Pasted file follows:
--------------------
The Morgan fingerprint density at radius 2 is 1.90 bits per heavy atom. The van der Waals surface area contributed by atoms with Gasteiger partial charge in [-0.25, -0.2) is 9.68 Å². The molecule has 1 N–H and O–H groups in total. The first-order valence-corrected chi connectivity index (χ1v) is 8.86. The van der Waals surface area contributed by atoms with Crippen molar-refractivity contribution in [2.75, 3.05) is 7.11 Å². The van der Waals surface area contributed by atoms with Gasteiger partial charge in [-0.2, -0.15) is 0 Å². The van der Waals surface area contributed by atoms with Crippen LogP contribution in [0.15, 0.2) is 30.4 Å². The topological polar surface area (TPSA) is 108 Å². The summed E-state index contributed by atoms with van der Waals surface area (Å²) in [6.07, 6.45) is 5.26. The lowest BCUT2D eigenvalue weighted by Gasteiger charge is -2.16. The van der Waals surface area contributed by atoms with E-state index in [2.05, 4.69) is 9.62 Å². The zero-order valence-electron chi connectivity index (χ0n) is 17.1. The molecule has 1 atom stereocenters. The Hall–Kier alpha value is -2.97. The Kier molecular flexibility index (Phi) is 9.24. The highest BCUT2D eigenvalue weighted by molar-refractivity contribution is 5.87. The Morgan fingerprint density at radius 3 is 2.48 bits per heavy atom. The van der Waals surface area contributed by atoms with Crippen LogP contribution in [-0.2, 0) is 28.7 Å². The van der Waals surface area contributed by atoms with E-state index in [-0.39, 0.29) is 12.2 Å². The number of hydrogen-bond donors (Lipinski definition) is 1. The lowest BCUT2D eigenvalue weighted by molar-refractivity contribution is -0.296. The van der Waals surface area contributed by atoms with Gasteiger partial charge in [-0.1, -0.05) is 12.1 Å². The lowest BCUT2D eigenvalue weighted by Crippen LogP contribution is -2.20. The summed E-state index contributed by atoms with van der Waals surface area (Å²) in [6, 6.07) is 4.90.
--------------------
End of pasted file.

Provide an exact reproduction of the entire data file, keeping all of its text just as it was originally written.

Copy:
The Morgan fingerprint density at radius 2 is 1.90 bits per heavy atom. The van der Waals surface area contributed by atoms with Gasteiger partial charge in [-0.25, -0.2) is 9.68 Å². The molecule has 1 N–H and O–H groups in total. The first-order valence-corrected chi connectivity index (χ1v) is 8.86. The van der Waals surface area contributed by atoms with Crippen molar-refractivity contribution in [2.75, 3.05) is 7.11 Å². The van der Waals surface area contributed by atoms with Gasteiger partial charge in [-0.2, -0.15) is 0 Å². The van der Waals surface area contributed by atoms with Crippen LogP contribution in [0.15, 0.2) is 30.4 Å². The topological polar surface area (TPSA) is 108 Å². The summed E-state index contributed by atoms with van der Waals surface area (Å²) in [6.07, 6.45) is 5.26. The lowest BCUT2D eigenvalue weighted by Gasteiger charge is -2.16. The van der Waals surface area contributed by atoms with E-state index in [2.05, 4.69) is 9.62 Å². The zero-order valence-electron chi connectivity index (χ0n) is 17.1. The molecule has 1 atom stereocenters. The Hall–Kier alpha value is -2.97. The Kier molecular flexibility index (Phi) is 9.24. The highest BCUT2D eigenvalue weighted by molar-refractivity contribution is 5.87. The Morgan fingerprint density at radius 3 is 2.48 bits per heavy atom. The van der Waals surface area contributed by atoms with Crippen LogP contribution in [-0.2, 0) is 28.7 Å². The van der Waals surface area contributed by atoms with E-state index in [-0.39, 0.29) is 12.2 Å². The number of hydrogen-bond donors (Lipinski definition) is 1. The lowest BCUT2D eigenvalue weighted by molar-refractivity contribution is -0.296. The van der Waals surface area contributed by atoms with Gasteiger partial charge in [-0.1, -0.05) is 12.1 Å². The lowest BCUT2D eigenvalue weighted by Crippen LogP contribution is -2.20. The summed E-state index contributed by atoms with van der Waals surface area (Å²) in [6, 6.07) is 4.90.